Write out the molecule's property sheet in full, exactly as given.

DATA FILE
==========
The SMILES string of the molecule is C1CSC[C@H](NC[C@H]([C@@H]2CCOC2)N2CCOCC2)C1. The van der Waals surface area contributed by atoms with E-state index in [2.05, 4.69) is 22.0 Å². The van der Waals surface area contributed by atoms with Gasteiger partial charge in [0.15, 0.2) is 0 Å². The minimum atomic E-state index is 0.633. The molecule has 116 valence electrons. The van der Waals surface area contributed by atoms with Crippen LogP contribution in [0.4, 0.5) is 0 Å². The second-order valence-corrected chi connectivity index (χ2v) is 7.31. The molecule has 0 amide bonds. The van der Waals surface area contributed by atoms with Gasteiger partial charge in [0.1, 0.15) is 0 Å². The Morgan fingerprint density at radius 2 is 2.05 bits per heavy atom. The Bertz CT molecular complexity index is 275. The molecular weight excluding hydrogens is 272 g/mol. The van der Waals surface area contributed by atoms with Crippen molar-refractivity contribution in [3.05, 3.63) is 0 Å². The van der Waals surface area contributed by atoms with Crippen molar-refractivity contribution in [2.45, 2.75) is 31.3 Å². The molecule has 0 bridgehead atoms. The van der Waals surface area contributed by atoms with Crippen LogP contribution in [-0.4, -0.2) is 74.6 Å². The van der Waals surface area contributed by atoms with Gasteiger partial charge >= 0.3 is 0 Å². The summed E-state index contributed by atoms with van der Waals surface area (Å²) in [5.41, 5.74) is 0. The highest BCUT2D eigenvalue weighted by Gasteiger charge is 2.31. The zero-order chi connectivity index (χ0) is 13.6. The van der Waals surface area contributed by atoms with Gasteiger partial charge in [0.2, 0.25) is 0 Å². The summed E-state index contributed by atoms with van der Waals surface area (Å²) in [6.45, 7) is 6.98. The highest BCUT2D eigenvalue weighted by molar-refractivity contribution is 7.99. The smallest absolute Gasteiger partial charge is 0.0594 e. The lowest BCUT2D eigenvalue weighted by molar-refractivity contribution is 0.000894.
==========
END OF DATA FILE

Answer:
The SMILES string of the molecule is C1CSC[C@H](NC[C@H]([C@@H]2CCOC2)N2CCOCC2)C1. The van der Waals surface area contributed by atoms with E-state index in [2.05, 4.69) is 22.0 Å². The van der Waals surface area contributed by atoms with Gasteiger partial charge in [0.15, 0.2) is 0 Å². The minimum atomic E-state index is 0.633. The molecule has 116 valence electrons. The van der Waals surface area contributed by atoms with Crippen LogP contribution in [0.4, 0.5) is 0 Å². The second-order valence-corrected chi connectivity index (χ2v) is 7.31. The molecule has 0 amide bonds. The van der Waals surface area contributed by atoms with Gasteiger partial charge in [0.1, 0.15) is 0 Å². The Morgan fingerprint density at radius 2 is 2.05 bits per heavy atom. The Bertz CT molecular complexity index is 275. The molecular weight excluding hydrogens is 272 g/mol. The van der Waals surface area contributed by atoms with Crippen molar-refractivity contribution in [3.05, 3.63) is 0 Å². The van der Waals surface area contributed by atoms with Crippen molar-refractivity contribution in [2.45, 2.75) is 31.3 Å². The molecule has 0 bridgehead atoms. The van der Waals surface area contributed by atoms with Crippen LogP contribution in [-0.4, -0.2) is 74.6 Å². The van der Waals surface area contributed by atoms with Gasteiger partial charge >= 0.3 is 0 Å². The summed E-state index contributed by atoms with van der Waals surface area (Å²) in [5.41, 5.74) is 0. The highest BCUT2D eigenvalue weighted by Gasteiger charge is 2.31. The zero-order chi connectivity index (χ0) is 13.6. The van der Waals surface area contributed by atoms with Gasteiger partial charge in [0.2, 0.25) is 0 Å². The summed E-state index contributed by atoms with van der Waals surface area (Å²) in [6.45, 7) is 6.98. The highest BCUT2D eigenvalue weighted by molar-refractivity contribution is 7.99. The smallest absolute Gasteiger partial charge is 0.0594 e. The lowest BCUT2D eigenvalue weighted by molar-refractivity contribution is 0.000894.